Observational Study
Copyright ©The Author(s) 2018. Published by Baishideng Publishing Group Inc. All rights reserved.
World J Gastroenterol. Oct 21, 2018; 24(39): 4510-4516
Published online Oct 21, 2018. doi: 10.3748/wjg.v24.i39.4510
Fungal dysbiosis predicts the diagnosis of pediatric Crohn’s disease
Mohammad I El Mouzan, Kirill S Korolev, Mohammad A Al Mofarreh, Rajita Menon, Harland S Winter, Ahmad A Al Sarkhy, Scot E Dowd, Ahmad M Al Barrag, Asaad A Assiri
Mohammad I El Mouzan, Ahmad A Al Sarkhy, Department of Pediatrics, King Saud University, Riyadh 11461, Saudi Arabia
Kirill S Korolev, Rajita Menon, Bioinformatics Program, Boston University, Boston, MA 02215, United States
Mohammad A Al Mofarreh, Al Mofarreh PolyClinic, Riyadh 11423, Saudi Arabia
Harland S Winter, MassGeneral Hospital for Children, Boston, MA 02114, United States
Scot E Dowd, MRDNA, Shallowater, TX 79363, United States
Ahmad M Al Barrag, Department of Microbiology, King Saud University, Riyadh 11461, Saudi Arabia
Asaad A Assiri, Department of Pediatrics, Supervisor of Prince Abdullah Bin Khalid Celiac Disease Research Chair, King Saud University, Riyadh 11461, Saudi Arabia
Author contributions: El Mouzan MI and Winter HS contributed to the conception and design of the study; Al Mofarreh MA, Al Sarkhy AA, Assiri AA and Al Barrag AM contributed to data acquisition and samples’ storage; Dowd SE performed DNA extraction and fungal sequencing; Korolev KS and Menon R performed the biostatistics and bioinformatics; El Mouzan MI drafted the manuscript and all co-authors contributed to reviewing, editing and giving approval of the final manuscript.
Institutional review board statement: The manuscript is part of the study of the characteristics of inflammatory bowel disease in Saudi children approved by the IRB of the College of Medicine, King Saud University (No: 10/2647/IRB dated 29/6/2010).
Informed consent statement: Parents and/or children gave consent and/or assent to participate in the study before enrollment.
Conflict-of-interest statement: All authors declare no conflict of interest related to this study.
STROBE statement: The authors have read the STROBE Statement-checklist of items, and the manuscript was prepared and revised according to the STROBE Statement - checklist items
Open-Access: This article is an open-access article which was selected by an in-house editor and fully peer-reviewed by external reviewers. It is distributed in accordance with the Creative Commons Attribution Non Commercial (CC BY-NC 4.0) license, which permits others to distribute, remix, adapt, build upon this work non-commercially, and license their derivative works on different terms, provided the original work is properly cited and the use is non-commercial. See: http://creativecommons.org/licenses/by-nc/4.0/
Correspondence to: Mohammad I El Mouzan, MD, Professor and Consultant Pediatrician, Department of Pediatrics, Gastroenterology Unit, College of Medicine, King Saud University, Riyadh 11461, Saudi Arabia. drmouzan@gmail.com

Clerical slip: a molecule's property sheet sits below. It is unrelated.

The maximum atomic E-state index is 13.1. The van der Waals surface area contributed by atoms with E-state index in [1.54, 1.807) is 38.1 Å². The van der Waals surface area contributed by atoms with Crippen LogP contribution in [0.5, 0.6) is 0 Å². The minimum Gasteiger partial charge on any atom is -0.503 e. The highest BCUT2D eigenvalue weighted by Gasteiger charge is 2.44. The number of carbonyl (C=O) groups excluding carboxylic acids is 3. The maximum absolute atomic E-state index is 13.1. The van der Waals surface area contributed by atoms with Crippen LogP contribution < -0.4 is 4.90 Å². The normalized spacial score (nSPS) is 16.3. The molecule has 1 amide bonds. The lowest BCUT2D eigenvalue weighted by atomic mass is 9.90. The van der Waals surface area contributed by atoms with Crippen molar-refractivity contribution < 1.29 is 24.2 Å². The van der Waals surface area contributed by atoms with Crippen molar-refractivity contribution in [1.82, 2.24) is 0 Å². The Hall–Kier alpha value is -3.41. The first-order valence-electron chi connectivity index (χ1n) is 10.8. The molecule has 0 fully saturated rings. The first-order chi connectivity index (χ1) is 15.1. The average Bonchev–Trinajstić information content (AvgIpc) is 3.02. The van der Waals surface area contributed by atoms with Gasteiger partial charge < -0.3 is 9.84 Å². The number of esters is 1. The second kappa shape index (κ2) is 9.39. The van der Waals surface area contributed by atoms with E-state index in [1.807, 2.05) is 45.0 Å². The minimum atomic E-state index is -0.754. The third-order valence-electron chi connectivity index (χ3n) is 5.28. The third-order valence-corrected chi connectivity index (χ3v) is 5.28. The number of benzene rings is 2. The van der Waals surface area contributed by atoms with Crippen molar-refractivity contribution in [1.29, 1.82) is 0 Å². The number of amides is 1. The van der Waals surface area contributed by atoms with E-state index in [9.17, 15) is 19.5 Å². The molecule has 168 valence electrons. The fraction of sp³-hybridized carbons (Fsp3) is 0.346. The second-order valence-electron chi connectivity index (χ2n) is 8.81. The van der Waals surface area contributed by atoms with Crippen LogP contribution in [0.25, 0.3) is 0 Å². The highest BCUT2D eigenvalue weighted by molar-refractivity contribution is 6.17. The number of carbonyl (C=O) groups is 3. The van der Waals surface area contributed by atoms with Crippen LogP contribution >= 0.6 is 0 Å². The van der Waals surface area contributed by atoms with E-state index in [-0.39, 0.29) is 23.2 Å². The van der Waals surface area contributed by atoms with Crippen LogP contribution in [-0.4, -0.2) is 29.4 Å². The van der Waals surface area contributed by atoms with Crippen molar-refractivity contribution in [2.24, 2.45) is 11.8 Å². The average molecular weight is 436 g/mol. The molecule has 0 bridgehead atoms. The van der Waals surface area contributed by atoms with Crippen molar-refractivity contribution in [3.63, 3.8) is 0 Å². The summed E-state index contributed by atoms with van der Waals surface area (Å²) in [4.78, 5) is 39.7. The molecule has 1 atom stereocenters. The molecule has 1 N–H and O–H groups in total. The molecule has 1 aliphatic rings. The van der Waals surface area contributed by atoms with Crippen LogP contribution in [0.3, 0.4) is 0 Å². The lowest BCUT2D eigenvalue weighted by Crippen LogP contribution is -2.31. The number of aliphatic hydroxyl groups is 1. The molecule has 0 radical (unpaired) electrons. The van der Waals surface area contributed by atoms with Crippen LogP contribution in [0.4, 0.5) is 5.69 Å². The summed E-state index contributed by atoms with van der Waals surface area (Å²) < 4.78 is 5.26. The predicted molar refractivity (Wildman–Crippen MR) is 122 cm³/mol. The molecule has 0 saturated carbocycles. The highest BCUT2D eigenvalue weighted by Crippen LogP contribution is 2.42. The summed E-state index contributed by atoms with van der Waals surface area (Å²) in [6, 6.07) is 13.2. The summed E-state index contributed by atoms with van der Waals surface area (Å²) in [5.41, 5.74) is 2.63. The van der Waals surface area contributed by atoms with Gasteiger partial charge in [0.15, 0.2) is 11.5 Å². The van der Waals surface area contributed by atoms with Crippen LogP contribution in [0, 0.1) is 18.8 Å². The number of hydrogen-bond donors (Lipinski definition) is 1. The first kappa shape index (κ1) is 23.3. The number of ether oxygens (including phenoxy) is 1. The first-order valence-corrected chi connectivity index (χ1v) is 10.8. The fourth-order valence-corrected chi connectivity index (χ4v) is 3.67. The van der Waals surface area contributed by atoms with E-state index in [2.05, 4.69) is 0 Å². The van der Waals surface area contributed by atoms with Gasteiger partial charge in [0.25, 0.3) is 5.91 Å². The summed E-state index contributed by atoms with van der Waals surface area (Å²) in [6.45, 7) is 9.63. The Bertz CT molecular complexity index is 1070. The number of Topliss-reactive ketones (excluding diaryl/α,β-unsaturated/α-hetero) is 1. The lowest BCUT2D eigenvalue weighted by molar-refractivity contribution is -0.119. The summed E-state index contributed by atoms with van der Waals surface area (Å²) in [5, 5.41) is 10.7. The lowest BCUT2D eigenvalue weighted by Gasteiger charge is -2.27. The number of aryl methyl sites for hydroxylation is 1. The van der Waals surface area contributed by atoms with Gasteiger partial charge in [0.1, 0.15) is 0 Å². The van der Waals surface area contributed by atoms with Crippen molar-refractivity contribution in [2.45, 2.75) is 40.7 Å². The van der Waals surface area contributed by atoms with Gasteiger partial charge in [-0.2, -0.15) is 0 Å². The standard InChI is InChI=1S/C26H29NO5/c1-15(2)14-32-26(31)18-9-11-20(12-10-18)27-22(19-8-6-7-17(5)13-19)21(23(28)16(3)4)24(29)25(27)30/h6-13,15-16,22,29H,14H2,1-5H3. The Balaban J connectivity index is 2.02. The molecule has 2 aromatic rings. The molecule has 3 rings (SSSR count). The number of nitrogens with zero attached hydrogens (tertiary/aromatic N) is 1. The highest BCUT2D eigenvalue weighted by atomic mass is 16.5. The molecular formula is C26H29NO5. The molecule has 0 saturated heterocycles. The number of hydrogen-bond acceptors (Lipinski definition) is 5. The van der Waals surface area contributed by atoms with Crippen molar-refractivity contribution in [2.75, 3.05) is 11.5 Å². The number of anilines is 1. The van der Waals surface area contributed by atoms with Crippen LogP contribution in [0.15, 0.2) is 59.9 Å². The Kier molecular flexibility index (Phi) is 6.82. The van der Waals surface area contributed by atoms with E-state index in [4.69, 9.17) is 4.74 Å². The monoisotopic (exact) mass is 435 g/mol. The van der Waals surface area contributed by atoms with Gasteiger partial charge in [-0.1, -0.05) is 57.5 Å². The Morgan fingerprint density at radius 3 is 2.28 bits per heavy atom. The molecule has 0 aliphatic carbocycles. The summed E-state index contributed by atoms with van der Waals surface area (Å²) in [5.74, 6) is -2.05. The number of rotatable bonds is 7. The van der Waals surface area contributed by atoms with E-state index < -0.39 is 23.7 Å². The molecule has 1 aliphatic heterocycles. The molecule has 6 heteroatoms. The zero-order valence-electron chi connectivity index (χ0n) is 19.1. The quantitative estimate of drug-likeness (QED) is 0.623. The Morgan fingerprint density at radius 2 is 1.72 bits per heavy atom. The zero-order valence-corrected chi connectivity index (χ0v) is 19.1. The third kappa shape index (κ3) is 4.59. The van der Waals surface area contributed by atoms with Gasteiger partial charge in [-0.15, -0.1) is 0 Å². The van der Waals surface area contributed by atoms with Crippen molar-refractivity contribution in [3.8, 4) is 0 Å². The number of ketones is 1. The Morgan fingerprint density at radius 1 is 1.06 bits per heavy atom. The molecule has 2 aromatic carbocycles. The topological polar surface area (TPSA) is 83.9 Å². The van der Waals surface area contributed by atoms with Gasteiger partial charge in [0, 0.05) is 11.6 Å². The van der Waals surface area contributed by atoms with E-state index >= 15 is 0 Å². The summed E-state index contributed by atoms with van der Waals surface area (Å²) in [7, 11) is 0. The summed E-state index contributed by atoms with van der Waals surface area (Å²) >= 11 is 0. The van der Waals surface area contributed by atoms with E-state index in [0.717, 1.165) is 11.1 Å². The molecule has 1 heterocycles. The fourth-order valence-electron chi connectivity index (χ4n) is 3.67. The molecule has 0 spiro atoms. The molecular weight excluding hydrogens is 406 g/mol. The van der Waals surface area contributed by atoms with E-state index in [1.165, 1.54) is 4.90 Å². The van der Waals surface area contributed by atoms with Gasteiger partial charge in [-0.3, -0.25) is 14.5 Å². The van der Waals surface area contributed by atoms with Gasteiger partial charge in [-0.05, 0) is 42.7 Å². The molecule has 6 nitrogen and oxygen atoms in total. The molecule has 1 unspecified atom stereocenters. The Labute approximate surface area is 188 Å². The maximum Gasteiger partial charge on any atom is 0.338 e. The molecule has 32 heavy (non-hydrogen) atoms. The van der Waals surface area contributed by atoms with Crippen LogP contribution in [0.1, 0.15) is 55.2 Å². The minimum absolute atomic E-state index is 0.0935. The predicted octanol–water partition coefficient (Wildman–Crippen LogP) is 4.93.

Telephone: +966-55-5479281 Fax: +966-11-4679364
Received: June 29, 2018
Peer-review started: July 2, 2018
First decision: July 12, 2018
Revised: September 3, 2018
Accepted: October 5, 2018
Article in press: October 5, 2018
Published online: October 21, 2018
Research background

Bacterial dysbiosis has been reported to predict the diagnosis of Crohn’s disease (CD), but no similar reports for fungal dysbiosis exist. The study is of scientific significance to stimulate further research important for further clarification of the role of fungi in CD.

Research motivation

The role of microbiota in CD, bacterial or fungal, is of worldwide research interest. However, a key problem to be solved is whether dysbiosis is the cause or the result of inflammation. Solving this problem may facilitate discovery of new microbiota-based treatment options. Regarding the accuracy of fungal dysbiosis in predicting the diagnosis, the main problem would be the current high cost of fungal analysis. Solving this problem could lead to development of a dysbiosis screening test for CD.

Research objectives

The objective of this study was to evaluate the accuracy of intestinal fungal dysbiosis as a predictor of CD. High accuracy was found. Future research is needed to confirm this finding and to develop low-cost fungal dysbiosis tests.

Research methods

Mucosal and stool samples were collected from children with CD at presentation and controls. Fungal DNA was extracted from theses samples and sequencing was performed. Fungal abundance and diversities were determined. Fungal dysbiosis in children with CD was demonstrated. This is the first study of the accuracy of fungal dysbiosis in predicting the diagnosis of CD in children.

Research results

The main finding was the high accuracy of fungal dysbiosis in predicting diagnosis of CD. This should stimulate further research to confirm our findings and to develop a low-cost dysbiosis test.

Research conclusions

The high accuracy of fungal dysbiosis in predicting the diagnosis of CD is a new finding. The finding could lead to further research in the role of fungal dysbiosis in CD. A new theory suggests the possibility of design of a noninvasive fungal dysbiosis screening test for CD.

Research perspectives

The role of microbiota in CD may include development of a noninvasive screening test. Further research is needed to confirm the findings and to develop low-cost fungal analysis.